Let’s imagine a long lasting primitive mind, smart as ours, but without written background memory. We may also imagine this mind as a collective mind embedded in nature. Be this collective mind attached to a body and as a sentient being endowed with senses and capable to manage meaningfully a primitive set of sounds. This mind will synthesize objects: a stone, a river, a bird; activities: from elementary like running, falling, starting, stopping, killing, attacking, dying, being born, to more complex like growing a fire, throwing a stone to…, approximating to.., caressing to ,  watching to.., taking care of…; and states: satisfied, happy, sad, angry, expectant,….. This primitive mind could be smart enough to discriminate from the very beginning different “classes” of “elementary messages” that deserve memorization and replication for their transmission to individual or other collective minds by creating a chain of elementary sounds and/or creating new sounds if necessary and “sculpting” them as “ideograms” on rocks soils and trees or just remembering them phonetically.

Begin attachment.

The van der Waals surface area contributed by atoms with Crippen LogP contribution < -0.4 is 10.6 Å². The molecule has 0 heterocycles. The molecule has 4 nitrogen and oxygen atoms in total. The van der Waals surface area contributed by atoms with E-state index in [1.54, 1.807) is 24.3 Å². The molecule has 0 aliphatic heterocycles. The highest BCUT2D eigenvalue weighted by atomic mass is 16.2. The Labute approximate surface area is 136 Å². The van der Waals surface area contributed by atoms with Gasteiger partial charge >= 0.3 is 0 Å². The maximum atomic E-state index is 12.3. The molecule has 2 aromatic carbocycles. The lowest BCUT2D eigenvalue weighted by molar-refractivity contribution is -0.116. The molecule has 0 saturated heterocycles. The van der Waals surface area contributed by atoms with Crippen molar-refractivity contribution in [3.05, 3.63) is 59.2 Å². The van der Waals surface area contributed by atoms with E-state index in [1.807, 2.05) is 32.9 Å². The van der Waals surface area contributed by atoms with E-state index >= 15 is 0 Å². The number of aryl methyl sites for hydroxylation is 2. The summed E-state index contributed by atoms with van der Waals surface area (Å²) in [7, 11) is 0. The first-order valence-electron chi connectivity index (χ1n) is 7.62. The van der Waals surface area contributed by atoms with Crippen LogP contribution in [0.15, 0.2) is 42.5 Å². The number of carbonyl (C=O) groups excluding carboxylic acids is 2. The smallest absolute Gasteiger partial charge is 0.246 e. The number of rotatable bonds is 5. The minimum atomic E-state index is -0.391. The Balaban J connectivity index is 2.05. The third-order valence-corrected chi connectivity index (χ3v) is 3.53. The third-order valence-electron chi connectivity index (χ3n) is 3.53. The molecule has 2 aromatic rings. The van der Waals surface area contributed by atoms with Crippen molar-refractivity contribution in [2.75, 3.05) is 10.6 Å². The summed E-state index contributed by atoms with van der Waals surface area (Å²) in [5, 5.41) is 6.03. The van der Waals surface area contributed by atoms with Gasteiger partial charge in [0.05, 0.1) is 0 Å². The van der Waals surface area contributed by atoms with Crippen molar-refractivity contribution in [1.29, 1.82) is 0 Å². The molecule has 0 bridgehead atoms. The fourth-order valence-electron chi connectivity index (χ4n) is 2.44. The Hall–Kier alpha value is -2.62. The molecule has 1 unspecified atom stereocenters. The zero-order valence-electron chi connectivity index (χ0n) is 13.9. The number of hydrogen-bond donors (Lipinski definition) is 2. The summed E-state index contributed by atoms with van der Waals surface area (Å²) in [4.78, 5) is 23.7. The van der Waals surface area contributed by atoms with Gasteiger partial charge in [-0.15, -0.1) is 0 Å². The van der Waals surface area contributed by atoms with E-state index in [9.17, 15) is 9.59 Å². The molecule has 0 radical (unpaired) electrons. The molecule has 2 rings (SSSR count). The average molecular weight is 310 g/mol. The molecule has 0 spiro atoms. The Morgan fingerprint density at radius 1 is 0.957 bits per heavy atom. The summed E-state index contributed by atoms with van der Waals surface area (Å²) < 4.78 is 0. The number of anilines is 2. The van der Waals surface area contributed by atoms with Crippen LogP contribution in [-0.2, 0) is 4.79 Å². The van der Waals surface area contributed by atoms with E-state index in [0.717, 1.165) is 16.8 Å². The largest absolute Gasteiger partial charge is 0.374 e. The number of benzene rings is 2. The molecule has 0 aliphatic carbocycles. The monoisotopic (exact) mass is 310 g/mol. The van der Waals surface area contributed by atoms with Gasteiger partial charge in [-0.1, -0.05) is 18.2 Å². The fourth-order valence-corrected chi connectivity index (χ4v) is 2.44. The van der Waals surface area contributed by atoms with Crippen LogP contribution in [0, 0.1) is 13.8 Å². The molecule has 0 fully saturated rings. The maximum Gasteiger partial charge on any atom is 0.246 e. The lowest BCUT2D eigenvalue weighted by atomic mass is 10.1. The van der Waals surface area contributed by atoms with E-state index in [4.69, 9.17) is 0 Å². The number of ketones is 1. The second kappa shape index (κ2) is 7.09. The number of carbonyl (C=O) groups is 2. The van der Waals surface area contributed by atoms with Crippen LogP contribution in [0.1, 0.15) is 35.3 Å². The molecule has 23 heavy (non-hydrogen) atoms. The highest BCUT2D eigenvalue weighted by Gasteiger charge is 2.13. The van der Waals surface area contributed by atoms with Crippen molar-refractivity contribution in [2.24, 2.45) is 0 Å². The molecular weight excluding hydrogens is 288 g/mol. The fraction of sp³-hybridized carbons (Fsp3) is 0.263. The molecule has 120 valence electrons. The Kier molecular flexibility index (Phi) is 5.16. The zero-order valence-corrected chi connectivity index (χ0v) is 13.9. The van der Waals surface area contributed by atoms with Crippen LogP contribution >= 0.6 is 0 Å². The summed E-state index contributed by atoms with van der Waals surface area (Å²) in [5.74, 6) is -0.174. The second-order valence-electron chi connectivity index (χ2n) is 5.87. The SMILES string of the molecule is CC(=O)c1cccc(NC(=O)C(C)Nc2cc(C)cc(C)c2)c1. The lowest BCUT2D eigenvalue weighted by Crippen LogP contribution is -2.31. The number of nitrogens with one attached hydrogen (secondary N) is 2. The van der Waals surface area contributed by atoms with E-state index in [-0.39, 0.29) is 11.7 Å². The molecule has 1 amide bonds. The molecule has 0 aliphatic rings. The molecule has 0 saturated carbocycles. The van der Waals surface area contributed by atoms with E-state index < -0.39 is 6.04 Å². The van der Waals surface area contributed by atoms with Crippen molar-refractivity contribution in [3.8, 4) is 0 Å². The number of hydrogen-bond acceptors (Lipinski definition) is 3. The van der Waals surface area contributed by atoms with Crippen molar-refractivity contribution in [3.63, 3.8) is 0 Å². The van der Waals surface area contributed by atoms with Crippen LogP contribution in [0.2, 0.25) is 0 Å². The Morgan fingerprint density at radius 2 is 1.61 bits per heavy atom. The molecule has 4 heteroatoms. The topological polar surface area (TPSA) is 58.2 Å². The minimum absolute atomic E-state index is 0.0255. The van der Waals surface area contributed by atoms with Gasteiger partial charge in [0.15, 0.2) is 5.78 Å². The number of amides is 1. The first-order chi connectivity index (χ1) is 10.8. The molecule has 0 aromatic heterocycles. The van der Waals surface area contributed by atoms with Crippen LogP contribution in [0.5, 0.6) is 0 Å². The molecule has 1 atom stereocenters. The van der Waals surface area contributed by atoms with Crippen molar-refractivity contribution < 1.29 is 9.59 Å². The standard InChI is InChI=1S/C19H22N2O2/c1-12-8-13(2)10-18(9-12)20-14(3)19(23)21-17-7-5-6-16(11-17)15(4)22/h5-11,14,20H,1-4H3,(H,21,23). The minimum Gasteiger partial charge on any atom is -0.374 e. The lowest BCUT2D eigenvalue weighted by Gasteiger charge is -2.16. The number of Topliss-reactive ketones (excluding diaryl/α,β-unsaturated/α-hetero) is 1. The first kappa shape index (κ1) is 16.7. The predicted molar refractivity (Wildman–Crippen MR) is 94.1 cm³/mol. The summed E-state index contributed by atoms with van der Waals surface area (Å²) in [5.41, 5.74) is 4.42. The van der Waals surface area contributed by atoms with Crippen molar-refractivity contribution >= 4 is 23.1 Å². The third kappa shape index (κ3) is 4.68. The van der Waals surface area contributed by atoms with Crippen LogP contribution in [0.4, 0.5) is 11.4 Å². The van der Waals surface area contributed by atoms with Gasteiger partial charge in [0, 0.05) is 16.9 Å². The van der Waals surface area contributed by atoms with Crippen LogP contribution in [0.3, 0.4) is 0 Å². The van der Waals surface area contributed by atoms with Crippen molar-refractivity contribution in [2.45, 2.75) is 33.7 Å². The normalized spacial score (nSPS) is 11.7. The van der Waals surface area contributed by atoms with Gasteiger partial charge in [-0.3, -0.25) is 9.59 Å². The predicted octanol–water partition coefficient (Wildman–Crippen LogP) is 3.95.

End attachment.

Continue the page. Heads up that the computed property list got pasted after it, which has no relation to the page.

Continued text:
Here we may distinguish two main evolutionary strategies for recording and transmission:  via “characters” and via “ideograms”. By characters in this discourse we mean vowels and consonants and/or syllables and phonemes. Ideograms are ideal to keep concepts alive because they work with our most powerful and multifaceted sense: the sight. Another advantage of the ideogram system is its analogical power because they resemble objects/activities/states as they are graphically represented in our mind. Its limitation rests on the number of concepts represented for a given culture because limitations of the physical screening and discrimination power of our brain.